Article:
–Henry W. Longfellow

For Time will teach thee soon the truth,
There are no birds in last year’s nest!
–Henry W. Longfellow

When change itself can give no more, ‘T is easy to be true.
–Charles Sedley

Beggars must be no choosers.
–Beaumont and Fletcher

Look, then, into thine heart, and write!
–Henry Longfellow

Is not marriage an open question, when it is alleged, from the beginning of the world, that such as are in the institution wish to get out, and such as are out wish to get in?
–Ralph Waldo Emerson

Thought is the property of him who can entertain it, and of him who can adequately place it.
–Ralph Waldo Emerson

Man is his own star; and that soul that can be honest is the only perfect man.
–John Fletcher

I find the medicine worse than the malady.
–John Fletcher

In fact, it is as difficult to appropriate the thoughts of others as it is to invent.
–Ralph Waldo Emerson

But woman’s grief is like a summer storm,
Short as it violent is.
–Joanna Baillie

Business now is to shine, not to weigh.
–Lord Chesterfield

In country villages each step is seen.
–Jean de La Fontaine

All want to reach old age and grumble when they get it.
–Oliver Wendell Holmes

Beware the silent one of an assembly!
–George Meredith

True ease in writing comes from art, not chance,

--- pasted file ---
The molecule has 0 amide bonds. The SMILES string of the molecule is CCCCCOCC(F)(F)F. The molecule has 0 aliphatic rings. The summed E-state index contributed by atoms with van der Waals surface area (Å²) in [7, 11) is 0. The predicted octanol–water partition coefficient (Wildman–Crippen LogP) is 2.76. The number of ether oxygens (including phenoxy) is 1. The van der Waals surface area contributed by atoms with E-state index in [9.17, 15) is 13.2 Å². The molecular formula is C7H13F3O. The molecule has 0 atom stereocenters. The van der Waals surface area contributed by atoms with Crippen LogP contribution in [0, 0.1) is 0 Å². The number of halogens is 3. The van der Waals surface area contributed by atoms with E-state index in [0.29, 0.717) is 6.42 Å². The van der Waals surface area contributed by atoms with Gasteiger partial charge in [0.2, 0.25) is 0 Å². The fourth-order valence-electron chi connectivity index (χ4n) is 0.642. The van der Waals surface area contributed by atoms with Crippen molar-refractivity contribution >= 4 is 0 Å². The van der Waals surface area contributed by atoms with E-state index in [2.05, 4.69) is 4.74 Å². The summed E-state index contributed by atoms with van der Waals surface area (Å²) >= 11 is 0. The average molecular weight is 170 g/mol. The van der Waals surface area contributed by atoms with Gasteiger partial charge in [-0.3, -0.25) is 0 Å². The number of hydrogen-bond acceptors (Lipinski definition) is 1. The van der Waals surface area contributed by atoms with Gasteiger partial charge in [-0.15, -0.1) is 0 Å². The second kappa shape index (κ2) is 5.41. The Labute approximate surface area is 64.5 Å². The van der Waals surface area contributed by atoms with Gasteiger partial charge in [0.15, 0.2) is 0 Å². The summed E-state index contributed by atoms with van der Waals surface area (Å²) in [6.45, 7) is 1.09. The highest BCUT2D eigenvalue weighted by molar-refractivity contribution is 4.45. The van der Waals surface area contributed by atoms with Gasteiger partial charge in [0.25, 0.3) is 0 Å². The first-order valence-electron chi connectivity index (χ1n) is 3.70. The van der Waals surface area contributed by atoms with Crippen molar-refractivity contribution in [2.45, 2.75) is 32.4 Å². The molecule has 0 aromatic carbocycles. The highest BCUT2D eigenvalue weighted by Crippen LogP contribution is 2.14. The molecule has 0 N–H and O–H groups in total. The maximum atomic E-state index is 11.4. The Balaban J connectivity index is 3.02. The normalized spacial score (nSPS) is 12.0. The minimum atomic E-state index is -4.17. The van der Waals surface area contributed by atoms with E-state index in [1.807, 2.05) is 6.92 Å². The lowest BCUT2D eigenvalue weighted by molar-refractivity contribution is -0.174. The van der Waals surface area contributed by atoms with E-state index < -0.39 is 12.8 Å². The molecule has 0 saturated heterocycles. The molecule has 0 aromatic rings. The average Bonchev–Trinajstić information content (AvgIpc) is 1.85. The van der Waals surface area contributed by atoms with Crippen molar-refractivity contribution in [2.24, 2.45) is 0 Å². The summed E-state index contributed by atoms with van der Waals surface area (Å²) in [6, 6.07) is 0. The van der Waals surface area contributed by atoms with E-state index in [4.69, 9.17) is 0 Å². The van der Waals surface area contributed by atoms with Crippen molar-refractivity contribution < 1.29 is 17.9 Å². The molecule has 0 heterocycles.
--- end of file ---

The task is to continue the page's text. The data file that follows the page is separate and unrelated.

As those move easiest who have learned to dance.
–Alexander Pope

Boys who can appreciate brave deeds are capable of doing them.
–George Meredith

A high wind will make a dead leaf fly like a bird.
–George Meredith

The hearing ear is always found close to the speaking tongue.
–Ralph Waldo Emerson

After a big blow, a very little one scarcely counts.
–George Meredith

Ask not why, where reason never was.
–George Meredith

A madman gets madder when you talk reason to him.
–George Meredith

The silent organ loudest chants The master’s requiem.
–Ralph Waldo Emerson

I do not find that the age or country makes the least difference; no, nor the language the actors spoke, nor the religion which they professed, whether Arab in the desert or Frenchman in the Academy. I see that sensible men and conscientious men all over the world were of one religion.
–Ralph Waldo Emerson

All thoughts that mould the age begin deep down within the primitive soul.
–James Russell Lowell

All men now are free and equal,
All are noble from their birth.
–H. Heine (J.E. Wallis, Translator)

Let no man think that the world has been waiting for him as its deliverer.

A word to the wise is enough. We leave Heaven to the angels and the spirits.
–H. Heine

The poor man eats when he can, the rich man when he wills. The issue gives the title to the work.

Tears are sometimes more eloquent than words.

Laugh, if you are wise.

And from his tongue flowed words sweeter than honey.

Help yourself, and Heaven will help you.
–La Fontaine

The heart will break, yet brokenly live on.

The May of life blooms once, and never blooms again.